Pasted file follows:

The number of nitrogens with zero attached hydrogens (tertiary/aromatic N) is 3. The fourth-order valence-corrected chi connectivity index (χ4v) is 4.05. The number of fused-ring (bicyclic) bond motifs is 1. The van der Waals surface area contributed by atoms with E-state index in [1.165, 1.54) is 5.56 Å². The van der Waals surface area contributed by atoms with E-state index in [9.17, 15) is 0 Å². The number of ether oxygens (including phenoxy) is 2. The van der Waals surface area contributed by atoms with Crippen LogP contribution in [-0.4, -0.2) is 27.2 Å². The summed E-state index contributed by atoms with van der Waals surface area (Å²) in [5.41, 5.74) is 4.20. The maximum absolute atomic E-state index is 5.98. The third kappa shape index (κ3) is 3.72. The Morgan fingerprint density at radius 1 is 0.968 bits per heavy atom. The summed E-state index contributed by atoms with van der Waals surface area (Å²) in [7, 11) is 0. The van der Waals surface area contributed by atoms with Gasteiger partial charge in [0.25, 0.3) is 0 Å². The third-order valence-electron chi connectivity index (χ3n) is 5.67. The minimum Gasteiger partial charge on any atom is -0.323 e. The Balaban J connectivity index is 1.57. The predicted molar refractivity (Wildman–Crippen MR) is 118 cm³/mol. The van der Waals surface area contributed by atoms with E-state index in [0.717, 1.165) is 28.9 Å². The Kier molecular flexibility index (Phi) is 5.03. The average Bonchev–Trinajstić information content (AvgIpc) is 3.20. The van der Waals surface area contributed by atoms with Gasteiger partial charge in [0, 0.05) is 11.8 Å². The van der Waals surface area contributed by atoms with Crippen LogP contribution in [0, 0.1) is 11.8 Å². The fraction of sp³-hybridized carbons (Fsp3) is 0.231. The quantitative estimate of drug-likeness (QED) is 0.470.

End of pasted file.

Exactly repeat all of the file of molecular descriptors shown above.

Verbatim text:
The number of nitrogens with zero attached hydrogens (tertiary/aromatic N) is 3. The fourth-order valence-corrected chi connectivity index (χ4v) is 4.05. The number of fused-ring (bicyclic) bond motifs is 1. The van der Waals surface area contributed by atoms with E-state index in [1.165, 1.54) is 5.56 Å². The van der Waals surface area contributed by atoms with E-state index in [9.17, 15) is 0 Å². The number of ether oxygens (including phenoxy) is 2. The van der Waals surface area contributed by atoms with Crippen LogP contribution in [-0.4, -0.2) is 27.2 Å². The summed E-state index contributed by atoms with van der Waals surface area (Å²) in [5.41, 5.74) is 4.20. The maximum absolute atomic E-state index is 5.98. The third kappa shape index (κ3) is 3.72. The Morgan fingerprint density at radius 1 is 0.968 bits per heavy atom. The summed E-state index contributed by atoms with van der Waals surface area (Å²) in [7, 11) is 0. The van der Waals surface area contributed by atoms with Gasteiger partial charge in [0.25, 0.3) is 0 Å². The third-order valence-electron chi connectivity index (χ3n) is 5.67. The minimum Gasteiger partial charge on any atom is -0.323 e. The Balaban J connectivity index is 1.57. The predicted molar refractivity (Wildman–Crippen MR) is 118 cm³/mol. The van der Waals surface area contributed by atoms with E-state index in [0.717, 1.165) is 28.9 Å². The Kier molecular flexibility index (Phi) is 5.03. The average Bonchev–Trinajstić information content (AvgIpc) is 3.20. The van der Waals surface area contributed by atoms with Gasteiger partial charge in [0, 0.05) is 11.8 Å². The van der Waals surface area contributed by atoms with Crippen LogP contribution in [0, 0.1) is 11.8 Å². The fraction of sp³-hybridized carbons (Fsp3) is 0.231. The quantitative estimate of drug-likeness (QED) is 0.470.